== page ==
$450,000 Funding for Edmonton’s ‘Circle of Shared Responsibility’

By Clint Buehler

EDMONTON – Three levels of government have stepped up to provide $450,000 to fund and participate in an innovative new initiative created to provide a way for Edmonton’s Aboriginal communities, along with government and private sector organizations, to come together to understand and address urban Aboriginal community priorities.

It’s called the Wicihitowin (Cree for “they help each other”): Circle of Shared Responsibility, or Wicihitowin Circle, and establishes a mechanism for inclusive, culturally appropriate consensus on Aboriginal community priorities and coordinates the efforts of multiple partners to develop and implement needed services and programs. The three levels of government and other stakeholders, in addition to providing funding, have played a facilitative partner role with the community to develop the Wicihitowin Circle.

A contribution of $185,000 from the Government of Canada, $190,000 from Alberta Aboriginal Affairs, and $75,000 from the City of Edmonton will help support the organization’s operations and its work to improve the quality of life for Aboriginal people in Edmonton, including research for solutions to issues such as health, employment, housing, education, poverty, addiction, economic development, community information and cultural programs.

The funding will help Wicihitowin set up a small office, pay salaries and bills, and provide administrative and logistical support.

Wicihitowin will not deliver programs and services itself, but will coordinate groups that already provide services to Aboriginals, helping the organizations work together to complete major projects, secure funding and other resources, and avoid duplication.

Discussions about a more community-driven approach to help Aboriginal people in Edmonton started in 2005 when city council signed an accord aiming to improve relations. Since then, a dozen “community circles,” each composed of as many as 40 different organizations, have been working to create Wicihitowin.

The circles are a traditional way to peacefully discuss divisive issues.

“The Government of Canada is pleased to be a strategic partner and active participant in the Wicihitowin Circle in its role as steering committee for the Urban Aboriginal Strategy in Edmonton,” said Edmonton Centre MP Laurie Hawn on behalf of Hon. Chuck Strahl, Minister of Indian Affairs and Northern Development and the Federal Interlocutor for Metis and Non-Status Indians. “We are particularly proud to be part of a process that brings governments and community organizations together to support the aspirations of Aboriginal people living in Canada’s urban centres, and respond to their concerns.”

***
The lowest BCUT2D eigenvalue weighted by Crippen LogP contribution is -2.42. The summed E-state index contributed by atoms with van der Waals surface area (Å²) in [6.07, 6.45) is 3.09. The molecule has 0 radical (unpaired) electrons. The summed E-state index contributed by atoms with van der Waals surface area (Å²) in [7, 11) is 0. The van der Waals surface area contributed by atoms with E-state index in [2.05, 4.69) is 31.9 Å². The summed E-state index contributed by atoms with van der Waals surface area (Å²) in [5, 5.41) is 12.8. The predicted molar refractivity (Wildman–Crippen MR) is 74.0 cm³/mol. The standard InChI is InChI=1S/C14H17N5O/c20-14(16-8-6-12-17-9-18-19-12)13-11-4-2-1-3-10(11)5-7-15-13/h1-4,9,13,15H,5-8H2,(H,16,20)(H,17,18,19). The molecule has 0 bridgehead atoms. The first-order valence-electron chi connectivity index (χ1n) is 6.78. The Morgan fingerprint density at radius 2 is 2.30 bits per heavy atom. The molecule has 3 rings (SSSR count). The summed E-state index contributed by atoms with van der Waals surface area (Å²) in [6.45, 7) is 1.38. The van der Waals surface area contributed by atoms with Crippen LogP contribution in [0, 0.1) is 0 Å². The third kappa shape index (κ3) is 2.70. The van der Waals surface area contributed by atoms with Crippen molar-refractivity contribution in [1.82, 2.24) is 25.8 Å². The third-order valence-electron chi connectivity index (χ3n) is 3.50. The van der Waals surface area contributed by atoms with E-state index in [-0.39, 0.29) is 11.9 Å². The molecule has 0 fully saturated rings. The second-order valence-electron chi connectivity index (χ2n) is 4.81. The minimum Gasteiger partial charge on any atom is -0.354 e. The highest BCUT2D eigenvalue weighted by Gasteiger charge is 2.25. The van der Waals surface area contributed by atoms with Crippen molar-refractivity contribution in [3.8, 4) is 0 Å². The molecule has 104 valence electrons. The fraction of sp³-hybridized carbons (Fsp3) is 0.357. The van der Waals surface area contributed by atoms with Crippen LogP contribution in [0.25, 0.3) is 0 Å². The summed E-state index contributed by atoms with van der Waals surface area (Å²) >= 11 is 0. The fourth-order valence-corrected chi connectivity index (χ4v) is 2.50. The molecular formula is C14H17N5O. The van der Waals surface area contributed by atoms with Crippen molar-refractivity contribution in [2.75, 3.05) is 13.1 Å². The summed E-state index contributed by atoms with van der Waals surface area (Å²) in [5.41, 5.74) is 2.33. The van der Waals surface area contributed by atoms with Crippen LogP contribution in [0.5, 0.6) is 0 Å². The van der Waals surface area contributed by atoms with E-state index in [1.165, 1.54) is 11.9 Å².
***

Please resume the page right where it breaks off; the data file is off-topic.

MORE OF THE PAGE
His comments were echoed by Alberta Aboriginal Relations Minister Gene Zwozdesky: “The Government of Alberta is committed to working with urban Aboriginal communities, municipalities and other stakeholders to enhance programs and services delivered by Aboriginal people,” he said. “We’re helping Aboriginal people to help each other.”

Zwozdesky said the circle reflects a change in thinking in government circles, with newfound respect for constitutional rights, Aboriginal rights and now asserted rights.

In addition to Wicihitowin, the province supports a number of urban Aboriginal initiatives by providing more than $700,000 in operating funds for the Alberta Native Friendship Centre Association and the network of 20 friendship centres across Alberta.

Said Edmonton Mayor Stephen Mandel, “we are fortunate to share in the diverse cultural, social and economic contributions that our Aboriginal population brings to our city. The support of all orders of government is very much in the spirit of Wicihitowin and will help ensure that Aboriginal people have a strong voice in our city’s future.”

Veteran Edmonton City Councillor Ron Hayter—long a vigorous champion for Aboriginal people—calls the new initiative a breakthrough, a change from governments having ultimate say over Aboriginal programs and policies.

Hayter said the greatest achievement could be having the many groups and governments work efficiently, all in one direction, rather than the city setting its course, and Aboriginals setting their own course.

“My children don’t just want survive, they want to thrive,” says Joy Sinclair, Wicihitowin president and co-chair (with Faye Dewar).

“We, as urban Aboriginal people, have never before come together in this way to help address the specific concerns and issues of Aboriginal people in the city of Edmonton.

“The voice of Joy Sinclair is at the table,” she told the Edmonton Journal. “That never was the case before , to have community voices actively being a part of decision-making on our own behalf, actively working in partnership, and that’s what Wicihitowin’s all about.

Alberta has an estimated Aboriginal population of almost 250,000, with two-thirds of them living in urban centres, and 52,000 of those in Edmonton, giving it the second-largest Aboriginal urban population in Canada next to Winnipeg, according to Zwozdesky.

“That’s up 56 per cent from just over 10 years ago, so you can see how quickly this is climbing.”